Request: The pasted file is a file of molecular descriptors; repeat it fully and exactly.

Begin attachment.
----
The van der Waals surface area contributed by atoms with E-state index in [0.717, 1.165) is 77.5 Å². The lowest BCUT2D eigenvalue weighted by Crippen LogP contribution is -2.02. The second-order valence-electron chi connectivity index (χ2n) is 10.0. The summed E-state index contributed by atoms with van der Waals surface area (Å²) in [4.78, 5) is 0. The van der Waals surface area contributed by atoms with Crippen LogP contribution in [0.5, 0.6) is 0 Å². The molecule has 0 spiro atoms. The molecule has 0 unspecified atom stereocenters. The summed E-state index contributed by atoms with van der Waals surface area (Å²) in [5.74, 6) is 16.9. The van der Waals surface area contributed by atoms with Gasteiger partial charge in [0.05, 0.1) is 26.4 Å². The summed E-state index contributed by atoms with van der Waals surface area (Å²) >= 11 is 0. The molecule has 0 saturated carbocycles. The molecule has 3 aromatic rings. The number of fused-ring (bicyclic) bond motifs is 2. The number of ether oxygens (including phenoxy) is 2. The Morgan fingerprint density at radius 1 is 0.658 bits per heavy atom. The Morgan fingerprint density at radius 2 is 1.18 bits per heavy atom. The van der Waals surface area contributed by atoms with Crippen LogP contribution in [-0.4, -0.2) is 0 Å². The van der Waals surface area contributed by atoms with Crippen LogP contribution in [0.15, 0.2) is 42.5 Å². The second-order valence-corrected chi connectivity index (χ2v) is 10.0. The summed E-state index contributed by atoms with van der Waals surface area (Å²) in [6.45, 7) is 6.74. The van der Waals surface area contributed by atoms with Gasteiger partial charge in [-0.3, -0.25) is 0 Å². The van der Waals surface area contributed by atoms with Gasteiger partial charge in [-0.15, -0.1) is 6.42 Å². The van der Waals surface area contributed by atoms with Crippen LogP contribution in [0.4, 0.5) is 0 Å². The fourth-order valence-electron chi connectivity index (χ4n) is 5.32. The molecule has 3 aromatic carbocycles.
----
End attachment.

The van der Waals surface area contributed by atoms with E-state index in [0.717, 1.165) is 77.5 Å². The lowest BCUT2D eigenvalue weighted by Crippen LogP contribution is -2.02. The second-order valence-electron chi connectivity index (χ2n) is 10.0. The summed E-state index contributed by atoms with van der Waals surface area (Å²) in [4.78, 5) is 0. The van der Waals surface area contributed by atoms with Crippen LogP contribution in [0.5, 0.6) is 0 Å². The molecule has 0 spiro atoms. The molecule has 0 unspecified atom stereocenters. The summed E-state index contributed by atoms with van der Waals surface area (Å²) in [5.74, 6) is 16.9. The van der Waals surface area contributed by atoms with Gasteiger partial charge in [0.05, 0.1) is 26.4 Å². The summed E-state index contributed by atoms with van der Waals surface area (Å²) >= 11 is 0. The molecule has 0 saturated carbocycles. The molecule has 3 aromatic rings. The number of fused-ring (bicyclic) bond motifs is 2. The number of ether oxygens (including phenoxy) is 2. The Morgan fingerprint density at radius 1 is 0.658 bits per heavy atom. The Morgan fingerprint density at radius 2 is 1.18 bits per heavy atom. The van der Waals surface area contributed by atoms with Crippen LogP contribution in [-0.4, -0.2) is 0 Å². The van der Waals surface area contributed by atoms with Crippen LogP contribution in [0.15, 0.2) is 42.5 Å². The second-order valence-corrected chi connectivity index (χ2v) is 10.0. The summed E-state index contributed by atoms with van der Waals surface area (Å²) in [6.45, 7) is 6.74. The van der Waals surface area contributed by atoms with Gasteiger partial charge in [-0.3, -0.25) is 0 Å². The van der Waals surface area contributed by atoms with Gasteiger partial charge in [-0.15, -0.1) is 6.42 Å². The van der Waals surface area contributed by atoms with Crippen LogP contribution in [0.4, 0.5) is 0 Å². The fourth-order valence-electron chi connectivity index (χ4n) is 5.32. The molecule has 3 aromatic carbocycles.